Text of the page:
The cure for this kind of stress is a dose of reality. Look at how much time you've got to spend, assess the amount of work that needs to be done, and, based on that, be realistic about what's actually going to get done. If you're expected to accomplish A,B,C and D, and there's only time to achieve three of the four, decide–or force your boss to decide–which three will actually get done and which one will not.

4. Turn Off the News

The news media, like every other form of entertainment, makes money by producing strong emotions in its audience.  Outside business news, those emotions are almost exclusively negative: anger, fear, anxiety, dread, and frustration.
While those manufactured emotions do provide momentary distraction from work stress, they do it by adding more stress. Watching or listening to the news in order "to relax" is like having a beer to dull the pain of a hangover; it only makes things worse in the long run.
So whenever there's a news story that starts to make you angry or upset, change the channel–unless it's 100% relevant to your life–or click to another page.

5. Disconnect from the Uncontrollable

There are always events that you simply can't control: the economy, traffic, politics, other people's emotions, customer decisions, and so forth.
While it can be useful to observe and predict such events (in order to know how to react to them), once you've decided how you'll deal with them, it's stressful (and, frankly, a little nutso) to continue to focus on them.
Worrying about stuff you can't control isn't going to make an iota of difference either in the short or the long run. It's wasted energy and extra stress you don't need. Change what can change and shrug off what you can't.

6. Avoid Stressed People

You may not realize it, but your physiology is programmed to mirror the physiology of the people around you. (This is a neurological phenomenon resulting from the"mirror neurons" in your brain.) In other words, you can "catch" stress from other people.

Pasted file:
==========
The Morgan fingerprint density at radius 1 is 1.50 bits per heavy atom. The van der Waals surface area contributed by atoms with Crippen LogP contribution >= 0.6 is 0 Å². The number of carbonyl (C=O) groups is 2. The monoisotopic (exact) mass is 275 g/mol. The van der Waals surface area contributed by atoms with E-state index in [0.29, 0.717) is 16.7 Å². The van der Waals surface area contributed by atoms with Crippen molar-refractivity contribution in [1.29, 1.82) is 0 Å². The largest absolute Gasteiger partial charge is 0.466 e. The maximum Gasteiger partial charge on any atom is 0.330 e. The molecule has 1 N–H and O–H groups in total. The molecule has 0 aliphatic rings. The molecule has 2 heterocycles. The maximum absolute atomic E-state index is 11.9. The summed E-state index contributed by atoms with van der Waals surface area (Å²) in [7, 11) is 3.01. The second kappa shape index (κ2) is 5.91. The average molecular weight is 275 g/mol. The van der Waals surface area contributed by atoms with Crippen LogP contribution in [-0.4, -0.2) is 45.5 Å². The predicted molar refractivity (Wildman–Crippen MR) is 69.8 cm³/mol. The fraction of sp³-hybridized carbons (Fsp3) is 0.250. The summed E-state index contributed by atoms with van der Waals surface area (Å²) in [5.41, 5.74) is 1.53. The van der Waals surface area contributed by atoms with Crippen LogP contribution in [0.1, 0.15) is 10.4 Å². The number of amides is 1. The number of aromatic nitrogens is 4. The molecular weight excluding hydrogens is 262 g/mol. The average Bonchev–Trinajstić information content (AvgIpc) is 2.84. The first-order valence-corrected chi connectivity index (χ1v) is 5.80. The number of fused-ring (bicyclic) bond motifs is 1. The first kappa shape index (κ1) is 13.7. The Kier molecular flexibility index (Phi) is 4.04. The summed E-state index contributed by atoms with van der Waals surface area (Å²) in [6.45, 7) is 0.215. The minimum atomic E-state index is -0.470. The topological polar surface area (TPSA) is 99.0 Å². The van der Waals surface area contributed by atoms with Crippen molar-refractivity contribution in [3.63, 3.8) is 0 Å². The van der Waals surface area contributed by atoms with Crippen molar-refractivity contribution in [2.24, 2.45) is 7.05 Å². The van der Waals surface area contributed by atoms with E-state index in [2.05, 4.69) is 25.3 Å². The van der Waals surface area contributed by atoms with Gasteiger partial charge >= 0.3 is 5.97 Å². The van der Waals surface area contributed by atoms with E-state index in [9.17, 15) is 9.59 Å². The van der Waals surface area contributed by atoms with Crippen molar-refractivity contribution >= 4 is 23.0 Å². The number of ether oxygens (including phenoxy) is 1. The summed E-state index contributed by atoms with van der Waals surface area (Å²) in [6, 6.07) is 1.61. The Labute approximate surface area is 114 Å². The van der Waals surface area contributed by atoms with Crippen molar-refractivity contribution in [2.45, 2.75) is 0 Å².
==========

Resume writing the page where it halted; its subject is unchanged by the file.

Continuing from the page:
So although it may not be possible to avoid stressed people all the time, you should try, as far as possible, to limit your contact with such people–at least until you've conquered your own stress. At that point, the opposite effect kicks in, because the calmness you will have achieved is also contagious–provided you've made it into a strong enough habit.
How do you relieve, reduce or eliminate stress? Leave a comment below. And sign up for the free Sales Source newsletter for weekly column updates and extra success-oriented content.

The original of the article is here. Have good luck on Mondays!!!

Wednesday, April 11, 2012

Having homesick...

It is strange for me, but I am having homesick last days... I used to believe that I will never have homesick for Azerbaijan. But, it happens with me. I remember Rovshan said that "having homesick is natural, not having is strange, so, be careful!!!". Now I miss my family, my workplace at Ernst&Young, my lovely Tiida... I do not know what is happening with me, may be I am becoming old... But I am having fucking homesick... Sorry for my French! Here is the song of Blake Shelton called "Home". Listening is last days and I want go home!!!


It affects my mood and daily life. So, I may stop writing for some days. Do not want to have sad posts here. God bless you and God bless Canada! ;))

Monday, April 9, 2012

Requirements for permanent residences in Canada